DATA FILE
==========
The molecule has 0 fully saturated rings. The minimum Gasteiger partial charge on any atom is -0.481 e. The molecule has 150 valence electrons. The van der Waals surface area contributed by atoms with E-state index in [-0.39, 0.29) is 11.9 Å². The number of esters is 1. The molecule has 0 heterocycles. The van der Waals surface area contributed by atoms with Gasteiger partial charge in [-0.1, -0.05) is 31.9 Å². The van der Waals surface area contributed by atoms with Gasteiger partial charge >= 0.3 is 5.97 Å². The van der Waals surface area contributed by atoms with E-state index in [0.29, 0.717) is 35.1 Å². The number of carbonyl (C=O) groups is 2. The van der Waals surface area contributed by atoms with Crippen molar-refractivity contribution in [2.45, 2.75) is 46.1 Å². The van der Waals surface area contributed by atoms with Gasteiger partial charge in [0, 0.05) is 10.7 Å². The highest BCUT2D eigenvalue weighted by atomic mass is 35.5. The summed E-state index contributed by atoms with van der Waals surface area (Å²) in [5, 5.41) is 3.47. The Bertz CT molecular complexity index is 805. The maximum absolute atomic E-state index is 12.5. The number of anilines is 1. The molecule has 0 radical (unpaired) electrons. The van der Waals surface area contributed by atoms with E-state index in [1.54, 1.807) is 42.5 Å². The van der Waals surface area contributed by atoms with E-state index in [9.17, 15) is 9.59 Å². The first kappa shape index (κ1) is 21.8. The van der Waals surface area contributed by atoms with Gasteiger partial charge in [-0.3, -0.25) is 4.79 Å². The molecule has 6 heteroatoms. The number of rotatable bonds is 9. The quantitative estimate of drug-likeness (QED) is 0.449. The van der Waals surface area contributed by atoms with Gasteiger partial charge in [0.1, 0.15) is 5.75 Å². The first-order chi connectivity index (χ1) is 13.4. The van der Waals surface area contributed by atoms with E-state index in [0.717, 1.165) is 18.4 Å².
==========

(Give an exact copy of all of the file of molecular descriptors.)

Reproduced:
The molecule has 0 fully saturated rings. The minimum Gasteiger partial charge on any atom is -0.481 e. The molecule has 150 valence electrons. The van der Waals surface area contributed by atoms with E-state index in [-0.39, 0.29) is 11.9 Å². The number of esters is 1. The molecule has 0 heterocycles. The van der Waals surface area contributed by atoms with Gasteiger partial charge in [-0.1, -0.05) is 31.9 Å². The van der Waals surface area contributed by atoms with Gasteiger partial charge >= 0.3 is 5.97 Å². The van der Waals surface area contributed by atoms with E-state index in [0.29, 0.717) is 35.1 Å². The number of carbonyl (C=O) groups is 2. The van der Waals surface area contributed by atoms with Crippen molar-refractivity contribution in [2.45, 2.75) is 46.1 Å². The van der Waals surface area contributed by atoms with Gasteiger partial charge in [0, 0.05) is 10.7 Å². The highest BCUT2D eigenvalue weighted by atomic mass is 35.5. The summed E-state index contributed by atoms with van der Waals surface area (Å²) in [5, 5.41) is 3.47. The Bertz CT molecular complexity index is 805. The maximum absolute atomic E-state index is 12.5. The number of anilines is 1. The molecule has 0 radical (unpaired) electrons. The van der Waals surface area contributed by atoms with E-state index in [1.54, 1.807) is 42.5 Å². The van der Waals surface area contributed by atoms with E-state index in [9.17, 15) is 9.59 Å². The first kappa shape index (κ1) is 21.8. The van der Waals surface area contributed by atoms with Gasteiger partial charge in [-0.3, -0.25) is 4.79 Å². The molecule has 6 heteroatoms. The number of rotatable bonds is 9. The quantitative estimate of drug-likeness (QED) is 0.449. The van der Waals surface area contributed by atoms with Gasteiger partial charge in [0.1, 0.15) is 5.75 Å². The first-order chi connectivity index (χ1) is 13.4. The van der Waals surface area contributed by atoms with E-state index in [0.717, 1.165) is 18.4 Å².